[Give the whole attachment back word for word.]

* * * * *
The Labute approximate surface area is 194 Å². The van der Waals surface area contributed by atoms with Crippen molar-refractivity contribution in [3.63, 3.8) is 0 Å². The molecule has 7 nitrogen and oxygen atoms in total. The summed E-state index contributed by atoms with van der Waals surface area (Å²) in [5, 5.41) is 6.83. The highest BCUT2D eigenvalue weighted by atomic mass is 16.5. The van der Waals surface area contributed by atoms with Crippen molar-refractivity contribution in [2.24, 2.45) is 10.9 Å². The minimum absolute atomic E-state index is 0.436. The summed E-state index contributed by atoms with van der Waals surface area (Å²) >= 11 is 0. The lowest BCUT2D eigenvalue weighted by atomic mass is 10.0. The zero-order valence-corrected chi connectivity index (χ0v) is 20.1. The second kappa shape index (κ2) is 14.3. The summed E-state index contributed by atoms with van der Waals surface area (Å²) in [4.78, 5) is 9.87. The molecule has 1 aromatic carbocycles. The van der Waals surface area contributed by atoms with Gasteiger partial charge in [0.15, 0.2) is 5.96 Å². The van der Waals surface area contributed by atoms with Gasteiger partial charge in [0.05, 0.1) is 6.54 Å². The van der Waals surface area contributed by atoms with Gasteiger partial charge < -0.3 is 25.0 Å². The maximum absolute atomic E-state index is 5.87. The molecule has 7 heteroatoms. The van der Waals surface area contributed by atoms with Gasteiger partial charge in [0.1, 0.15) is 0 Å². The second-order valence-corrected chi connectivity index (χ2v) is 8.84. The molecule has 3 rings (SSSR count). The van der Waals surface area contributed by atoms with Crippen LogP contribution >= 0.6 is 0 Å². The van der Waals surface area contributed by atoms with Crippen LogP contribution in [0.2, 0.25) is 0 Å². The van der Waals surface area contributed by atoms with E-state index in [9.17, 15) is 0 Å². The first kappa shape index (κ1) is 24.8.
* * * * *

The Labute approximate surface area is 194 Å². The van der Waals surface area contributed by atoms with Crippen molar-refractivity contribution in [3.63, 3.8) is 0 Å². The molecule has 7 nitrogen and oxygen atoms in total. The summed E-state index contributed by atoms with van der Waals surface area (Å²) in [5, 5.41) is 6.83. The highest BCUT2D eigenvalue weighted by atomic mass is 16.5. The van der Waals surface area contributed by atoms with Crippen molar-refractivity contribution in [2.24, 2.45) is 10.9 Å². The minimum absolute atomic E-state index is 0.436. The summed E-state index contributed by atoms with van der Waals surface area (Å²) >= 11 is 0. The lowest BCUT2D eigenvalue weighted by atomic mass is 10.0. The zero-order valence-corrected chi connectivity index (χ0v) is 20.1. The second kappa shape index (κ2) is 14.3. The summed E-state index contributed by atoms with van der Waals surface area (Å²) in [4.78, 5) is 9.87. The molecule has 1 aromatic carbocycles. The van der Waals surface area contributed by atoms with Gasteiger partial charge in [0.15, 0.2) is 5.96 Å². The van der Waals surface area contributed by atoms with Gasteiger partial charge in [0.05, 0.1) is 6.54 Å². The van der Waals surface area contributed by atoms with Gasteiger partial charge < -0.3 is 25.0 Å². The maximum absolute atomic E-state index is 5.87. The molecule has 7 heteroatoms. The van der Waals surface area contributed by atoms with Gasteiger partial charge in [0.1, 0.15) is 0 Å². The second-order valence-corrected chi connectivity index (χ2v) is 8.84. The molecule has 3 rings (SSSR count). The van der Waals surface area contributed by atoms with Crippen LogP contribution >= 0.6 is 0 Å². The van der Waals surface area contributed by atoms with Crippen LogP contribution in [0.2, 0.25) is 0 Å². The van der Waals surface area contributed by atoms with E-state index in [9.17, 15) is 0 Å². The first kappa shape index (κ1) is 24.8.